Jo Stubbs, Head of Content at XpertHR Group
The EU General Data Protection Regulation (GDPR) comes into force on 25th May 2018. It replaces the Data Protection Act 1998 in the UK and marks the start of a radical new data protection landscape, with significant penalties for non-compliance.
In general, the impact on the UK’s financial sector will be significant given the huge number of records and data transactions they handle every year – but organisations also specifically need to consider how the GDPR will affect them from an HR perspective.
XpertHR research[i] carried out earlier this year suggests that the vast majority of HR professionals do not have a good understanding of the upcoming GDPR, with 51% of respondents describing their level of understanding as low, and 45% saying they had only “some” understanding. Just 4% of respondents said they had a good understanding of GDPR requirements.
With six months to go, it is imperative organisations understand the implications of GDPR from an employment perspective or they risk heavy fines, as well as potential reputational damage for failing to comply. Fines of up to €20 million or 4% of global annual turnover for the preceding financial year, whichever is greater, could be levied.
WANT TO BUILD A FINANCIAL EMPIRE?
Subscribe to the Global Banking & Finance Review Newsletter for FREE Get Access to Exclusive Reports to Save Time & Money
By using this form you agree with the storage and handling of your data by this website. We Will Not Spam, Rent, or Sell Your Information.
Ensuring compliance will require substantial investment in terms of money, organisational resources and management time, so the sooner companies start preparing the better.
What are the implications of the GDPR for HR?
The GDPR will introduce a system of “data protection by design and default”, requiring organisations to take data protection risks into account throughout the design and operation of all policies, processes, products and services – including HR policies and procedures.
While employers currently typically rely on employee consent to process their data – often given via a broad clause in employment contracts – under the GDPR this will be much harder and they will generally have to find an alternative basis. In addition, employers will be required to keep extensive records, including the type of employee data they process and the reasons for processing it.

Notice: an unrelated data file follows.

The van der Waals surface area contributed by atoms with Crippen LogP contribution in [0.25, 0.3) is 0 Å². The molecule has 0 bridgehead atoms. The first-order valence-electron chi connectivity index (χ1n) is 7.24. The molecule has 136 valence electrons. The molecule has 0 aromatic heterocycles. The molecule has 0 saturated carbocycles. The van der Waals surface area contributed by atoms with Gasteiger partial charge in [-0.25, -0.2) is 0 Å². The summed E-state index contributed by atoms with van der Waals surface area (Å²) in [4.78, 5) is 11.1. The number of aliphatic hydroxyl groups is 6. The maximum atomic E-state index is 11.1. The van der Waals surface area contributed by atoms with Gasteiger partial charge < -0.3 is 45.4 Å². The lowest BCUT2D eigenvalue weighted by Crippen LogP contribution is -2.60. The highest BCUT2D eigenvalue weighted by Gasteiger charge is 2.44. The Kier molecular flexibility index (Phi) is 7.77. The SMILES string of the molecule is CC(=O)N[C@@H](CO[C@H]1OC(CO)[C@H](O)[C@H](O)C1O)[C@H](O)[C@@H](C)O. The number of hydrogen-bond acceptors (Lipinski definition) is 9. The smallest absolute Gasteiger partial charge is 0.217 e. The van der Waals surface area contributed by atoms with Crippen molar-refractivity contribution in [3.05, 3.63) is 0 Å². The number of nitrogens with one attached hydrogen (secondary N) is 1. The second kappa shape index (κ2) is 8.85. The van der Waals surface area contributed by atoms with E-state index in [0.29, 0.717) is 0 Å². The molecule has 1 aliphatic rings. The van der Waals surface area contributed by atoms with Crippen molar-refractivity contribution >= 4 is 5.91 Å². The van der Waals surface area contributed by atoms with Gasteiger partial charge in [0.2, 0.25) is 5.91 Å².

Employees’ right to receive a copy of all data held on them by their employer will also be strengthened, with fees for such data subject access requests removed and a shortened time frame for employers to provide the information.
How can companies get ready?
It is vital for employers to secure board and senior management level buy-in now to effect compliance across the organisation within the required time frame. They should identify key stakeholders and ensure that the organisation has an executive sponsor on board to support the project through to May 2018 and beyond.
Employers will need to allocate sufficient resources to ensuring compliance with the GDPR, considering the size of their organisation, the types and volumes of data it processes and the level of risk. There is no “one-size-fits-all” solution and the organisation’s structure and culture will play a large part in how it implements its compliance programme.
Cross-functional team work will be crucial and organisations will need their legal, HR, IT and compliance teams to take an integrated approach. They will need to bring together a team with the necessary skills and expertise to develop and implement a compliance programme, setting out the tasks, responsibilities and reporting lines of the individuals involved.
Once the team is in place, it will be important for it to work with each business area to identify the specific privacy risks to which the organisation is exposed, and how the organisation can mitigate or avoid them. The team should carry out an initial review of existing data processing practices against GDPR requirements and identify gaps between current practice and GDPR requirements and assess the level of privacy risk.
Once an organisation has conducted this initial audit and risk assessment, the next step is to develop and implement a GDPR compliance programme, prioritising compliance activity and remedial measures based on areas with the highest risk and most significant impact. The organisation may need to adjust its initial estimate of time frames once it has started its compliance efforts and has a better understanding of how the GDPR requirements relate to its data processing practices and IT systems.
The implementation of a structured programme will assist in mitigating the risk of a fine and reducing the severity of any infringements. Employers should aim to be compliant by 25th May 2018, but this may be challenging in practice, so they should focus on the most important and riskiest areas first.
XpertHR has produced a guide providing an overview of the GDPR changes relevant to HR and the strategic considerations for organisations developing a compliance programme. The guide can be accessed here.